On the eve of the upfronts, American Idol is again the obsession in TV. Negotiations over Fox's retired hit wrapped May 8 with ABC agreeing to revive it for the 2017-18 season -- a deal insiders credit to the Disney network's eleventh-hour push and the persistence of FremantleMedia CEO Cecile Frot-Coutaz. "Six months ago, no one wanted it," notes one agent. "If there was one person who made this happen, it's Cecile. She was determined to get Idol back on TV."
The Idol owner's motivation to reboot its crown jewel (shared with CORE Media Group's 19 Entertainment) is clear. But the appeal to broadcast networks also makes sense. Even in its fatigued 15th and final season, Idol averaged a 3.0 rating among adults 18-to-49 and 11.5 million viewers on Fox. (In the key demo, only seven nonsports series are pulling better numbers this season.) So when word of early talks between Fremantle and NBC leaked in February (conspicuously timed to The Voice contract negotiations), Fox was also in the mix. For Fremantle execs still burned by the cancellation, however, Fox was not considered a desirable option. "They got divorced," notes an insider. "You don't get remarried one year later."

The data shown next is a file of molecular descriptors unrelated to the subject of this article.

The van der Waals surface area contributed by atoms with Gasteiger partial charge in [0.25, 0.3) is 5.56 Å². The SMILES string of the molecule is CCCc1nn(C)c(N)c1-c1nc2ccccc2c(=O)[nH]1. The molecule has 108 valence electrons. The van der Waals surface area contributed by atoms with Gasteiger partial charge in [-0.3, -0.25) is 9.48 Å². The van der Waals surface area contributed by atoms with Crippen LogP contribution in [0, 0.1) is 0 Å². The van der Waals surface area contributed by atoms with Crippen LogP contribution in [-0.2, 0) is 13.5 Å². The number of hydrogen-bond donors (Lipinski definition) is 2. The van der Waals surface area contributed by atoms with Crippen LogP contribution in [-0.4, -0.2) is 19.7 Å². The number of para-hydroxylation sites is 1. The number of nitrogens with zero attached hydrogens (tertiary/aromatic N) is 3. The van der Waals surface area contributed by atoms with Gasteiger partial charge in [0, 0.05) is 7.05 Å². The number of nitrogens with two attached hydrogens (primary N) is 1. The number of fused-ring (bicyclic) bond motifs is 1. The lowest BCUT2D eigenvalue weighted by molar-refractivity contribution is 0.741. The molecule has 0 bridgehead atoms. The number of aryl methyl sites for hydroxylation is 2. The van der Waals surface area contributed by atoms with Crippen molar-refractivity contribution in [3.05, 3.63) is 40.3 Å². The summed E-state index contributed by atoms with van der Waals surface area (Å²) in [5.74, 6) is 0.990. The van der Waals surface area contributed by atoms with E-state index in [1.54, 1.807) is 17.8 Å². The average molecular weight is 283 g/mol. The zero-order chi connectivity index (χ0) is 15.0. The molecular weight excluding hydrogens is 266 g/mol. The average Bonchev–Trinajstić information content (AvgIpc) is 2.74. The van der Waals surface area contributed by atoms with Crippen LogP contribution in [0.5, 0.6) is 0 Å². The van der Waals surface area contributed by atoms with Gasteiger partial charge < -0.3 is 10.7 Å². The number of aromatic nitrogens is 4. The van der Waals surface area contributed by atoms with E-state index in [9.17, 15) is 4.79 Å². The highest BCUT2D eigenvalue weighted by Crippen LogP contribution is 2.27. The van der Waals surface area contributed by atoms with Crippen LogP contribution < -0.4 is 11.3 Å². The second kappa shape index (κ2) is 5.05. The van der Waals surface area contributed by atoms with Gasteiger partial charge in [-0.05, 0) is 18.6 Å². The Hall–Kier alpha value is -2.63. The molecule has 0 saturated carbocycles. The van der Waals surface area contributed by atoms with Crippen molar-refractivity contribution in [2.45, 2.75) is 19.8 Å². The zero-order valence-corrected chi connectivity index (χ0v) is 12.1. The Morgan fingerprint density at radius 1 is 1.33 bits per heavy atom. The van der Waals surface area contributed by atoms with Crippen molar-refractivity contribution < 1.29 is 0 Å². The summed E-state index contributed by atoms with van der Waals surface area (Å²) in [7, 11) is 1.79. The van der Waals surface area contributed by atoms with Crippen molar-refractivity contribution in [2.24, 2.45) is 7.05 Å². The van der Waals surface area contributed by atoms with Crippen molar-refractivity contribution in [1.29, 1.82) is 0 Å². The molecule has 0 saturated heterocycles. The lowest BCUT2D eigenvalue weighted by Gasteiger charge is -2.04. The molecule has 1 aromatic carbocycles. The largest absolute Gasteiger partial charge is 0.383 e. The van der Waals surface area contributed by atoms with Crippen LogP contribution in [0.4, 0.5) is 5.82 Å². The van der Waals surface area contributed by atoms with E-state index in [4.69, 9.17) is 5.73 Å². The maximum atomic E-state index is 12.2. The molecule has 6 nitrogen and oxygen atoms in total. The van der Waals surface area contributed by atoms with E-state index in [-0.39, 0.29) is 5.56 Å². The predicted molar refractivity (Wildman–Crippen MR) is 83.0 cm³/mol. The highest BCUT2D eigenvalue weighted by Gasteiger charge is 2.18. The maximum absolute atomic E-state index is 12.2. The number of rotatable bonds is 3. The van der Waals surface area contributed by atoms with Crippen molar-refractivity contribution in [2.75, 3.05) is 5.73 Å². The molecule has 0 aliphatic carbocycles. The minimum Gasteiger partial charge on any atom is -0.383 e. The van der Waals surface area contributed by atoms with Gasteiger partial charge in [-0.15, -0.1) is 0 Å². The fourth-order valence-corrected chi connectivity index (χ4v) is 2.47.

Idol's prospects cooled until ABC made a strong offer in early April following exploratory discussions prompted by the threat of a writers strike. An ABC-resurrected Idol, even with a modest portion of its past audience, would help the No. 4 network fight for NBC's reality crown -- joining the reliable Bachelor franchise and Dancing With the Stars. It's also a potential Band-Aid for the network's recent woes; all but one of ABC chief Channing Dungey's first crop of hourlong entries this season, Designated Survivor, were DOA.
The big wild card now is talent. Former Idol host Ryan Seacrest is considered likely to return despite having taken a full-time gig in New York as Kelly Ripa's co-host on (Disney-owned) Live! But will he get the $15 million he made on Fox? Likely not. Untenable talent costs led to the show's initial demise. Pricey past judges Simon Cowell and Jennifer Lopez, both on NBC now, are said to be out. Agencies are pitching fresh judge talent, with sources saying that ABC hopeful it can reveal a shiny new roster as soon as its May 16 Lincoln Center presentation to ad buyers.
This article originally appeared on The Hollywood Reporter.